I n the past two decades, the total number of global migrants has increased by nearly 50 percent to 258 million. In response to this increase, many countries hosting migrants have focused on increasing border security and regulating migration. In the United States, home to around 50 million migrants, increased border security has been a key focus of the Trump administration. Between 2004 and 2017, the U.S. Customs and Border Protection’s enacted budget increased from $6 billion to $14.3 billion, a 138 percent increase. Since the passage of the 2006 Secure Fence Act, a key element of efforts to increase border enforcement has been the construction of a wall along the U.S.-Mexico border.
While the costs of such infrastructure investments are known (and are economically significant), the benefits of border wall expansion are difficult to quantify. Estimates suggest that completing a physical barrier along the entire U.S.-Mexico border would cost around $60 billion. Proposed benefits by proponents of border wall expansion can be classified into labor market effects (wage and employment effects on native populations from reduced migration), public expenditure effects (changes in public program spending from changes in migrant flows), and effects on crime and safety. Recent estimates find that expansion of border walls along the U.S.-Mexico border between 2007 and 2010 harmed both Mexican workers and U.S. workers in high‐skilled occupations. U.S. low‐skill workers had welfare gains equivalent to a $0.28 increase in per capita income, far below the per capita cost of border wall construction.
Beyond the labor market effects of border walls, recent public discourse has focused on the crime and safety effects of these barriers, especially after Trump during his State of the Union address in 2019 made the unsubstantiated claim that the border wall had greatly reduced crime in the city of El Paso, Texas. While there is no shortage of opinions on crime in border regions, there is little rigorous empirical evidence on the potential impact of border infrastructure on local crime.
Our research addresses this gap in the literature and in the political discourse. We examine the unprecedented expansion of border infrastructure built along the U.S.-Mexico border following the passage of the 2006 Secure Fence Act and its effects on county‐level property and violent crime rates. We conduct our analysis in two ways: one that allows us to look at differences in crime rates for each county individually and one that allows us to look for overall patterns in crime rates around border wall construction. Our analysis evaluates the causal effects of border wall construction on crime by comparing changes in crime in counties that had border wall construction between 2006 and 2012 to demographically and economically similar counties that did not experience border wall construction. Overall, we find that construction of border fencing has no appreciable effects on either property or violent crime rates. Only when we separate the sample into border wall construction and postconstruction periods do we find any crime‐deterrent effects of border walls. We do find a short‐term (i.e., during the construction period) effect of 0.34 per 1,000 fewer property crimes in Yuma County, Arizona, and 1.52 per 1,000 fewer violent crimes in Luna County, New Mexico. The magnitudes of these reductions are very small, especially when compared to the cost of border wall construction. For example, there are 61.5 miles of primary pedestrian border fencing in Yuma County. A 2009 Government Accountability Office report estimated that pedestrian fencing built following the 2006 Secure Fence Act cost an average of $3.9 million per mile, suggesting that it cost around $240 million to build Yuma County’s pedestrian border wall with Mexico. Can this expense be justified by the 0.34 fewer property crimes per 1,000 we estimate as a result of the border wall? Similarly, can the roughly $226 million it cost to build the 58 miles of total border barriers in Luna County be sufficient justification for the reduction of 1.52 violent crimes per 1,000? Furthermore, the apparent decline in violent crime in Luna County during the construction period is more than offset by an estimated increase in crime after construction was completed.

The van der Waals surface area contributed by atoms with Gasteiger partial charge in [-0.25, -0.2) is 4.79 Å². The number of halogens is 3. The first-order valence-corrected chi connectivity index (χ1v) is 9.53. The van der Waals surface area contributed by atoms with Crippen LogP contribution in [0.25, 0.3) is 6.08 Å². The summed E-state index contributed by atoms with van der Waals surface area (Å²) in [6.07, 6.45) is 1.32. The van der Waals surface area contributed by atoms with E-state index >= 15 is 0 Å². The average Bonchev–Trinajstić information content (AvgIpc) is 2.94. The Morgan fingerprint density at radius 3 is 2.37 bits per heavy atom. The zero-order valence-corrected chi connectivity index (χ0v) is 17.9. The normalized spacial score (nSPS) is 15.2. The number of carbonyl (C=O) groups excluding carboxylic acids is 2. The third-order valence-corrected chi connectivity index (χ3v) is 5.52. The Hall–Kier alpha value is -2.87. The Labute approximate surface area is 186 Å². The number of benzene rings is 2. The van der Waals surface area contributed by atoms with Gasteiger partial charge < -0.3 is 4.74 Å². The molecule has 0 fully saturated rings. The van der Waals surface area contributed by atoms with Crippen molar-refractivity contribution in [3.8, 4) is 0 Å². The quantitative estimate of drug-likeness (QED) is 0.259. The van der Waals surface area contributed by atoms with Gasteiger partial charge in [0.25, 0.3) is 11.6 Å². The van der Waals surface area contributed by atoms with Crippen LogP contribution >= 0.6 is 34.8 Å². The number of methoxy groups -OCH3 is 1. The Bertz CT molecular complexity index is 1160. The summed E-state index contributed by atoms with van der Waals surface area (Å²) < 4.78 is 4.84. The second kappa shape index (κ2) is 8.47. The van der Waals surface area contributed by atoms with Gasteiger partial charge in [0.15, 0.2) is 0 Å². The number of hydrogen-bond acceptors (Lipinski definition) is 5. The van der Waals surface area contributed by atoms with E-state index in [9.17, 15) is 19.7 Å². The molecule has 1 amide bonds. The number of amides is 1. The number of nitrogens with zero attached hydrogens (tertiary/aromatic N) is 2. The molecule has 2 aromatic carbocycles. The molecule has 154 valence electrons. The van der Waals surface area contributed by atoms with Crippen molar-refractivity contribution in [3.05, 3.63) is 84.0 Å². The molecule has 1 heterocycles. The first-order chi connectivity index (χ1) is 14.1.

We combine the analyses to more explicitly test for patterns of declining crime rates concurrent with or shortly following additional barrier construction. We find no such patterns in property crime, and we find that short decreases in violent crime actually precede barrier construction rather than follow it. This suggests that any reductions in crime are likely to have been driven by the short‐term economic stimulus provided by border wall construction. Overall, these findings indicate no systematic relationship between border wall construction and crime rates.
This research brief is based on Ryan Abman and Hisham Foad, “Border Walls and Crime: Evidence from the Secure Fence Act,” November 2019, https://papers.ssrn.com/sol3/papers.cfm?abstract_id=3482004.